The 1929 edition of the Bedford High School yearbook features a photograph of what was then a brand new building.
For more than 90 years, the brick structure with Greek columns sat on top of a hill at the corner of Longwood Avenue and Peaks Street, occupying a prominent place in the lives of the people of Bedford as an elementary school, intermediate and secondary.
“This morning I compared the loss of this school to the loss of Notre-Dame de Paris,” said Steve Rush, the mayor of Bedford. “That’s what it meant to the people of Bedford.”
Rightly so, says Rush, a portrait of Notre Dame was one of the few items recovered from the school unharmed.
Much like what happened to the French Cathedral, the fire that destroyed the Bedford School has erased some of its most iconic elements, such as its dome.
Seeing the building in its weathered condition was difficult for Rushie Wooldridge, who spent 46 years directing traffic outside the school as a crossing guard.
“I wanted to cry,” Wooldridge told WDBJ7. “I didn’t like it. I wanted it to look pretty the way it always has been.”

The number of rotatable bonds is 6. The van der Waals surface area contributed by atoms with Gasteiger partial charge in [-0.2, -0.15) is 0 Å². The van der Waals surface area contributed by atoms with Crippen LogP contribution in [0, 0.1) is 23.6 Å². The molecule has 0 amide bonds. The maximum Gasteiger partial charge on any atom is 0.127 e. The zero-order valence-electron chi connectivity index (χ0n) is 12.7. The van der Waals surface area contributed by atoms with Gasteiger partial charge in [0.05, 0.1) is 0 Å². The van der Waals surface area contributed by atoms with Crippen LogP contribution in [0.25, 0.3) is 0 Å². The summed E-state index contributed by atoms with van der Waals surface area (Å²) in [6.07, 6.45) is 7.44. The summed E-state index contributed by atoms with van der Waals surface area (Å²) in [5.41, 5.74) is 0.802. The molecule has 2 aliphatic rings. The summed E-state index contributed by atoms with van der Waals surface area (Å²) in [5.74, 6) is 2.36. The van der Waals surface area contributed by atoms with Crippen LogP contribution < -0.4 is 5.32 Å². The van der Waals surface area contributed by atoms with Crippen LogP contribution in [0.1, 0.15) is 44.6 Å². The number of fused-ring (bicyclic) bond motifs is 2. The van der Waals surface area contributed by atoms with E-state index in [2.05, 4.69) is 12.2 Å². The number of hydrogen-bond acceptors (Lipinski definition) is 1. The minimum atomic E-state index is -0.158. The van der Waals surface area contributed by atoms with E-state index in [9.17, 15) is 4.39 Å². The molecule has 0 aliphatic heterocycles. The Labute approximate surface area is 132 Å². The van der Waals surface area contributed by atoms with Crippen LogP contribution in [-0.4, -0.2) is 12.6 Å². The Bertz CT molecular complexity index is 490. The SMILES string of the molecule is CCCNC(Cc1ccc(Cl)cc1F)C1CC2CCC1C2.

Like when students were studying on the lawn, learning from a favorite teacher in the classroom, or attending a community event in the auditorium.
“The musicians say it had some of the best acoustics of any building in the area,” Rush said.
On the last page of the last Bedford High School yearbook in 1964, there is a silhouette of the old school with the words “Only a majestic memory remains.” a reflection of what the people of Bedford think of the school as it is now.
“Hopefully we can clean it up and go back to what we were originally going to do,” Rush said.
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